Folly definition

fŏlē
Frequency:
Any foolish action or belief.
noun
16
3
Lack of good sense, understanding, or foresight.

An act of folly.

noun
9
2
A lack of understanding, sense, or rational conduct; foolishness.
noun
5
0
Action that ends or can end in disaster.
noun
5
0
An act or instance of foolishness.

Regretted the follies of his youth.

noun
3
0
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An elaborate theatrical revue consisting of music, dance, and skits.
noun
7
6
A costly undertaking having an absurd or ruinous outcome.
noun
1
0
Any foolish and useless but expensive undertaking.
noun
1
0
An unconventional or extravagant, and often largely purposeless, building or structure.
noun
1
0

This is a war of folly.

noun
1
0
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Thoughtless action resulting in tragic consequence.

The purchase of Alaska from Russia was termed Seward's folly.

noun
1
0
Folly is defined as an act of foolishness or a lack of good sense.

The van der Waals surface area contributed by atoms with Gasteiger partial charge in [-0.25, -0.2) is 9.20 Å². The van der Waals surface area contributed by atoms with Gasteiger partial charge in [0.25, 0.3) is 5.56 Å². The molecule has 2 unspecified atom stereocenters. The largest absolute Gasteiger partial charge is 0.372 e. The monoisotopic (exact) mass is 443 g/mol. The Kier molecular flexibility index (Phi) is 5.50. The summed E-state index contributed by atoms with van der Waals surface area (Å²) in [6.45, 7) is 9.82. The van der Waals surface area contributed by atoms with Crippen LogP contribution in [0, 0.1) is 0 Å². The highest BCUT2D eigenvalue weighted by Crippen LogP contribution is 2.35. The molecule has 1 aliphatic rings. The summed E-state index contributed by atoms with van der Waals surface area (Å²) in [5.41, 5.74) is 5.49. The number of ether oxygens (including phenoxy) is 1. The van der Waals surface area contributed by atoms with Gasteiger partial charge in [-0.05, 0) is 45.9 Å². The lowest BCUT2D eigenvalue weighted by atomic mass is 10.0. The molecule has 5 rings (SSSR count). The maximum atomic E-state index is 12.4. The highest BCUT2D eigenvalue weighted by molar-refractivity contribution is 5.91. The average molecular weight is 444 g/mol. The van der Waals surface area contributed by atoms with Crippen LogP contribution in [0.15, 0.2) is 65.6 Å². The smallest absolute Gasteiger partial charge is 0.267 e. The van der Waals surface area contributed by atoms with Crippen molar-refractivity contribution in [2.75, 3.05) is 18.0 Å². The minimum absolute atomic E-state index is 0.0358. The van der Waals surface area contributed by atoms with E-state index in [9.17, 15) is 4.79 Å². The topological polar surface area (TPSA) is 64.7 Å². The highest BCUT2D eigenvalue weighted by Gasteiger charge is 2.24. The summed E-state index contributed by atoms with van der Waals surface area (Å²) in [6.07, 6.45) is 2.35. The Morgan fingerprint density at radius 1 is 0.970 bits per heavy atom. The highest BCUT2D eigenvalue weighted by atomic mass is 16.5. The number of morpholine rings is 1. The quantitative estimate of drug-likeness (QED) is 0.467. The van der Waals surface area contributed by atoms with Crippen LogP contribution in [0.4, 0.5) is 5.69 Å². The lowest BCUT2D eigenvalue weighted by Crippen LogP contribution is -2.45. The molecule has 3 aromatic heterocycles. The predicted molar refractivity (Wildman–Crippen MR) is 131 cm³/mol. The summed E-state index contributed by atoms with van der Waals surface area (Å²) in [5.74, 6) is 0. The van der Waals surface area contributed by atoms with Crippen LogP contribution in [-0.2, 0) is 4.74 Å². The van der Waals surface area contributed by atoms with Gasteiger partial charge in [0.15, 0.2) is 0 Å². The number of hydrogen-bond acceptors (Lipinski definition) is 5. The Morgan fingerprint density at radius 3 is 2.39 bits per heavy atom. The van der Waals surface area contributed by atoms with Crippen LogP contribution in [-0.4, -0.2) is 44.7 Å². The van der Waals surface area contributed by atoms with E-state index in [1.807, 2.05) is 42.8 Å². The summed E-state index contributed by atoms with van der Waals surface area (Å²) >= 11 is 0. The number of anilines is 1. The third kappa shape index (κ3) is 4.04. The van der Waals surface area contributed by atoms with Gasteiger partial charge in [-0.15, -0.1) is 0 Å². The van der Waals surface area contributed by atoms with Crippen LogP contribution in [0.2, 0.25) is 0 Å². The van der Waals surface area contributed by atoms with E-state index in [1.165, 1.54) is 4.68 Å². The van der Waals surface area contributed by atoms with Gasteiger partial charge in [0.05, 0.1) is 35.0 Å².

An example of folly is someone intentionally stabbing their foot with a pitch fork.

An example of folly is building a hospital on an earthquake fault line.

noun
1
1
A structure, such as a pavilion in a garden, that is chiefly decorative rather than practical in purpose.
noun
0
0
(obs.) Wickedness or evil; also, lewdness.
noun
0
0
A fanciful building built for purely ornamental reasons.

A luncheonette in the shape of a coffee cup is particularly conspicuous, as is intended of an architectural duck or folly.

noun
0
0
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Other Word Forms

Noun

Singular:
folly
Plural:
follies

Origin of folly

  • Middle English folie from Old French from fol foolish from Late Latin follis windbag, fool fool

    From American Heritage Dictionary of the English Language, 5th Edition

  • From Old French folie (“madness”), from the adjective fol (“mad, insane”).

    From Wiktionary